• Good Essays

    Will in Shelley

    • 1186 Words
    • 5 Pages

    According to one mode of regarding those two classes of mental action, which are called reason and imagination, the former may be considered as mind contemplating the relations borne by one thought to another, however produced, and the latter, as mind acting upon those thoughts so as to color them with its own light, and composing from them, as from elements, other thoughts, each containing within itself the principle of its own integrity. The one is the το ποιειν, or the principle of synthesis,…

    • 1186 Words
    • 5 Pages
    Good Essays
  • Good Essays

    Blake

    • 559 Words
    • 3 Pages

    Blake Stone Professor Barto ENG. 099 June, 21, 2012 Trash is everywhere you look up, down, left and right. Who job is to clean it up? The garbage man his assignment it to get trash, sounds easy right. But being a garbage man is one of the nastiest and dangerous jobs out there. It is a job I would never take, because of the disease you can encounter with all the trash, and all the lifting can cause injury or serious strains to the body. One would think being a garbage would be simple…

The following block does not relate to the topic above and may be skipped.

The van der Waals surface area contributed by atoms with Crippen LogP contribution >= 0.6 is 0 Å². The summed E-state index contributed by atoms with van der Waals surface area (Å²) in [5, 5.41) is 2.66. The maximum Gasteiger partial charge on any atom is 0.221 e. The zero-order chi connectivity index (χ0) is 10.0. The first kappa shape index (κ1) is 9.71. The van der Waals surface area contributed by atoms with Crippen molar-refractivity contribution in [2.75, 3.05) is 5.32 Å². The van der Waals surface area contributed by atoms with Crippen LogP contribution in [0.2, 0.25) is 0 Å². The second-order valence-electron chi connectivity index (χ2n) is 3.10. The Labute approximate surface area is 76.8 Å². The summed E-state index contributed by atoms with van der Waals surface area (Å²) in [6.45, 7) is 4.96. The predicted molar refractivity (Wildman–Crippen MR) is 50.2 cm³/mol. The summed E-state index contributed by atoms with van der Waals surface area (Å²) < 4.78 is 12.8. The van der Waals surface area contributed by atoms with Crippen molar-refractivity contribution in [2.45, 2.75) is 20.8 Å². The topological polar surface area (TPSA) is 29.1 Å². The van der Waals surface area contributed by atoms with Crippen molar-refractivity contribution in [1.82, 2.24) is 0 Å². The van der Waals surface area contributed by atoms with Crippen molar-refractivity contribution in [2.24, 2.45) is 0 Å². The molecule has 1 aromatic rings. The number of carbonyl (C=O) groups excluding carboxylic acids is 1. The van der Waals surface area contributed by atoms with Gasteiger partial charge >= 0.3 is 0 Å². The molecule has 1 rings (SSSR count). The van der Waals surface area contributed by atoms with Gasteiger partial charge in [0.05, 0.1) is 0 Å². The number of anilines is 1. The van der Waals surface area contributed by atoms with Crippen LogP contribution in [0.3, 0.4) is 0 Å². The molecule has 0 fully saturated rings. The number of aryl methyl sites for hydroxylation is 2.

• 559 Words
    • 3 Pages
    Good Essays
  • Good Essays

    creators, and, in another, the creations, of their age. From this subjection the loftiest do not escape. John Murphy (1) for example describes him as a "Sad genius who tried to live a happy life" . Richard Holmes (2) in his definitive biography of Shelley puts it conciseley (he..) "moved everywhere with a sense of ulterior motive, a sense of greater design, an acute feeling for the historical moment and an overwhelming consciousness of his duty as an artist in the immense and fiery process of social…

    • 573 Words
    • 3 Pages
    Good Essays
  • Satisfactory Essays

    Blake

    • 377 Words
    • 2 Pages